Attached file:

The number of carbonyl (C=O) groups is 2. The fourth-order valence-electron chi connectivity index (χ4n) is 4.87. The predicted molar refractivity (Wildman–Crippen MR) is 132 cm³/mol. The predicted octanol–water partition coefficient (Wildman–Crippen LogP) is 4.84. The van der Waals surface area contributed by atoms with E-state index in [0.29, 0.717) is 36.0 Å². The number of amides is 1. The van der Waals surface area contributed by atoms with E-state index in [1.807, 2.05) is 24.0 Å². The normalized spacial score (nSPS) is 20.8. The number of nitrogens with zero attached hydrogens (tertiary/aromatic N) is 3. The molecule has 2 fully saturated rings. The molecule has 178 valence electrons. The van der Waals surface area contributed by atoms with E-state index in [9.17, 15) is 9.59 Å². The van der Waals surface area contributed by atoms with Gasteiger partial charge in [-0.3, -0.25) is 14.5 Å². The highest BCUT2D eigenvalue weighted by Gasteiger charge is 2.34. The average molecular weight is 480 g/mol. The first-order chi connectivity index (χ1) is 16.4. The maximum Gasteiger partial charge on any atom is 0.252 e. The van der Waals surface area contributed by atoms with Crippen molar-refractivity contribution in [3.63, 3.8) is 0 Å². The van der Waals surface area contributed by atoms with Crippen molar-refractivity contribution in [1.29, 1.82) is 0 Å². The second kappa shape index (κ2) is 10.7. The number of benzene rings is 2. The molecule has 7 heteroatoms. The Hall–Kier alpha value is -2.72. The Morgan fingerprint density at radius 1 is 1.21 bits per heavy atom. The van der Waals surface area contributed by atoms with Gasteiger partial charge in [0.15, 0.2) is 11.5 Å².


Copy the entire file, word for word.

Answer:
The number of carbonyl (C=O) groups is 2. The fourth-order valence-electron chi connectivity index (χ4n) is 4.87. The predicted molar refractivity (Wildman–Crippen MR) is 132 cm³/mol. The predicted octanol–water partition coefficient (Wildman–Crippen LogP) is 4.84. The van der Waals surface area contributed by atoms with E-state index in [0.29, 0.717) is 36.0 Å². The number of amides is 1. The van der Waals surface area contributed by atoms with E-state index in [1.807, 2.05) is 24.0 Å². The normalized spacial score (nSPS) is 20.8. The number of nitrogens with zero attached hydrogens (tertiary/aromatic N) is 3. The molecule has 2 fully saturated rings. The molecule has 178 valence electrons. The van der Waals surface area contributed by atoms with E-state index in [9.17, 15) is 9.59 Å². The van der Waals surface area contributed by atoms with Gasteiger partial charge in [-0.3, -0.25) is 14.5 Å². The highest BCUT2D eigenvalue weighted by Gasteiger charge is 2.34. The average molecular weight is 480 g/mol. The first-order chi connectivity index (χ1) is 16.4. The maximum Gasteiger partial charge on any atom is 0.252 e. The van der Waals surface area contributed by atoms with Crippen molar-refractivity contribution in [3.63, 3.8) is 0 Å². The van der Waals surface area contributed by atoms with Crippen molar-refractivity contribution in [1.29, 1.82) is 0 Å². The second kappa shape index (κ2) is 10.7. The number of benzene rings is 2. The molecule has 7 heteroatoms. The Hall–Kier alpha value is -2.72. The Morgan fingerprint density at radius 1 is 1.21 bits per heavy atom. The van der Waals surface area contributed by atoms with Gasteiger partial charge in [0.15, 0.2) is 11.5 Å².